Retributivism and consequentialism

Notes for March 6

Main points

We reviewed Kant and Bentham’s views on punishment.


Consequentialists hold that right and wrong depend on the consequences: the right action is the one that produces better consequences than all the alternatives while those actions that do not produce the best consequences are wrong.

Utilitarianism is a version of consequentialism. What is distinctive about it is the way it measures the consequences. An outcome is good to the extent that it produces feelings of pleasure and bad to the extent that it produces feelings of pain.

The general object which all laws have, or ought to have, in common, is to augment the total happiness of the community; and therefore, in the first place, to exclude, as far as may be, every thing that tends to subtract from that happiness: in other words, to exclude mischief. (Bentham, §1)

Punishment is always a bad thing for a utilitarian: it produces pain. So in order to justify punishment, a utilitarian has to show that the effects of punishment outweigh the pain it causes. They typically appeal to the effects that punishment has on crime. If punishment deters crime and reforms the criminal, it might prevent enough pain to outweigh the pain that it causes.

Even then, a utilitarian will always look for an alternative to punishment that could produce similarly good results without inflicting pain. There is nothing desirable about punishment for a utilitarian, even when it is inflicted on someone who most people would say deserves it.


The problems facing utilitarian rationales for punishment stem from the lack of connection between desert and punishment on the utilitarian view.

Thus utilitarians might endorse punishing the innocent, if that would serve to deter crime. For similar reasons, they might endorse disproportionately harsh penalties.

They might also favor uneven penalties in which two people who commit the same crime get different punishments. It could work out for the best to do that. But that strikes most people as unfair.

We spent a fair amount of time talking about whether things would really work out like that for the utilitarians. If punishment is decoupled from guilt, for example, there will be little reason to comply with the law: you could be punished whether you comply or not. And, as Kenny and James pointed out, if punishments are too severe, people will just give up or commit worse crimes than they otherwise would. “Since I will get ten years in prison for one robbery, I might as well keep committing them!” That gives the utilitarian good reason to keep punishments in line.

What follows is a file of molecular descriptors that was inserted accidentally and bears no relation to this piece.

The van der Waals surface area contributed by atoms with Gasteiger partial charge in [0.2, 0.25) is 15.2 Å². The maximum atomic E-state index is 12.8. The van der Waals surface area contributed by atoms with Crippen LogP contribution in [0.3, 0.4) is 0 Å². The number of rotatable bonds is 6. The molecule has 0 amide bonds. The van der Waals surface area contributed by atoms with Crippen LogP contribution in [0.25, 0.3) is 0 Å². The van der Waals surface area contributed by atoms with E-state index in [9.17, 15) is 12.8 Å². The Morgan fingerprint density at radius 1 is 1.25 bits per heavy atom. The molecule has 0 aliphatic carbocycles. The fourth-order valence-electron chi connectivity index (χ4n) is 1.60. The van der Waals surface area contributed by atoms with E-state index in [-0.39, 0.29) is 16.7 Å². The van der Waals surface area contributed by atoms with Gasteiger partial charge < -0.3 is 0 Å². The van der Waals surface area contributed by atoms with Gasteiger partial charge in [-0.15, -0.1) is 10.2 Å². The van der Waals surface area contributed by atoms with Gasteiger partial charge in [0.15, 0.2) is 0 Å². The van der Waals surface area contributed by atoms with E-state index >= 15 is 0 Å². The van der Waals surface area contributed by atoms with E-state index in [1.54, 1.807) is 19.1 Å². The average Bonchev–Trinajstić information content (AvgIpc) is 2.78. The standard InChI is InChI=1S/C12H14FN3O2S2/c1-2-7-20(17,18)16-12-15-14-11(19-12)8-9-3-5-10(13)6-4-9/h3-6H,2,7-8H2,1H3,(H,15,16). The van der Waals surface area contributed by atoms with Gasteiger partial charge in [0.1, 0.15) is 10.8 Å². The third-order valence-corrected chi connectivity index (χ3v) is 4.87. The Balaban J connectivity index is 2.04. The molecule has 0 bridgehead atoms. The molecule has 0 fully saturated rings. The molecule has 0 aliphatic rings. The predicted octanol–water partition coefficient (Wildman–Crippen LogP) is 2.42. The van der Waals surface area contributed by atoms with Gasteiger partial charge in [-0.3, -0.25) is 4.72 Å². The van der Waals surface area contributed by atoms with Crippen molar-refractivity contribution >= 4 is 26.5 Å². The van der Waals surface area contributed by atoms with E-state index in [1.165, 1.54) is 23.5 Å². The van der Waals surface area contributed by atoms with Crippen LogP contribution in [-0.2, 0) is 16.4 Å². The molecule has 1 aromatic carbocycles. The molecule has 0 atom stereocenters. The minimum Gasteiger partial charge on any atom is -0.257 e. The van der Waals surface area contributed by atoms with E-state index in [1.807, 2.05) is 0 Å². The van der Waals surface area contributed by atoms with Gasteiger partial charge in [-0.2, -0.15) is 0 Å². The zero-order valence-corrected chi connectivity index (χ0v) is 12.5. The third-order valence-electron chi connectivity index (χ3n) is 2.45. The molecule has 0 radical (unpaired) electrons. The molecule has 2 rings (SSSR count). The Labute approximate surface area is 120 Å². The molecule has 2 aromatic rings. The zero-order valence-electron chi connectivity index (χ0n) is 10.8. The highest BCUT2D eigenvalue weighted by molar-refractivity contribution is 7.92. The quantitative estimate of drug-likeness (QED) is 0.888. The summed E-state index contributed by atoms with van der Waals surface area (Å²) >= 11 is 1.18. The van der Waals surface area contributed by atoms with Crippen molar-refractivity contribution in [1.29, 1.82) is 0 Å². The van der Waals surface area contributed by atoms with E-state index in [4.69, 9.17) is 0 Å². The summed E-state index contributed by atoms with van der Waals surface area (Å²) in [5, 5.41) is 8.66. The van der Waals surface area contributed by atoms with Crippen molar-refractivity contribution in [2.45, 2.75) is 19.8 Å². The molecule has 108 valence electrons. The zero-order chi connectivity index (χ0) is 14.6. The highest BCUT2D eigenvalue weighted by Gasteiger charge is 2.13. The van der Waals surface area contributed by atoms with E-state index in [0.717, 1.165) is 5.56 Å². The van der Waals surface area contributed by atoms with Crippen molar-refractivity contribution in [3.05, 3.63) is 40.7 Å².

Kant was a strong retributivist. He thought that punishment should be given to people who deserve it and only to those people. The fact that punishment would or would not serve the general welfare was completely irrelevant to its justification, in his opinion.

Punishment by a court … can never be inflicted merely as a means to promote some other good for the criminal himself or for civil society. It must always be inflicted upon him only because he has committed a crime. For a man can never be treated merely as a means to the purposes of another…. (Kant, The Metaphysics of Morals, trans. M. Gregor, Cambridge University Press, p. 140.)

Kant does not face the same problems that Bentham does. Only the guilty can be punished and punishment must be proportional to the crime. So there will not be a problem with punishing the innocent or with unfair punishments.

The problem Kant faces is that his view seems arbitrary and a touch fanatical. What makes a punishment fitting? And why does it make any sense to kill all the prisoners if society is going to dissolve?

Still, many people try to separate the basic idea of retributivism from Kant’s specific expression of it. As we will see later on, there are good reasons for thinking that the alternatives to retributivism would be worse.

Key Concepts

  1. The utilitarian approach to punishment.
  2. The chief problems with the utilitarian approach.
  3. Retributivism and its chief problems.
    This page was written by Michael Green for Philosophy of Law, Philosophy 34, Spring 2014. It was posted March 27, 2014.
    Philosophy of Law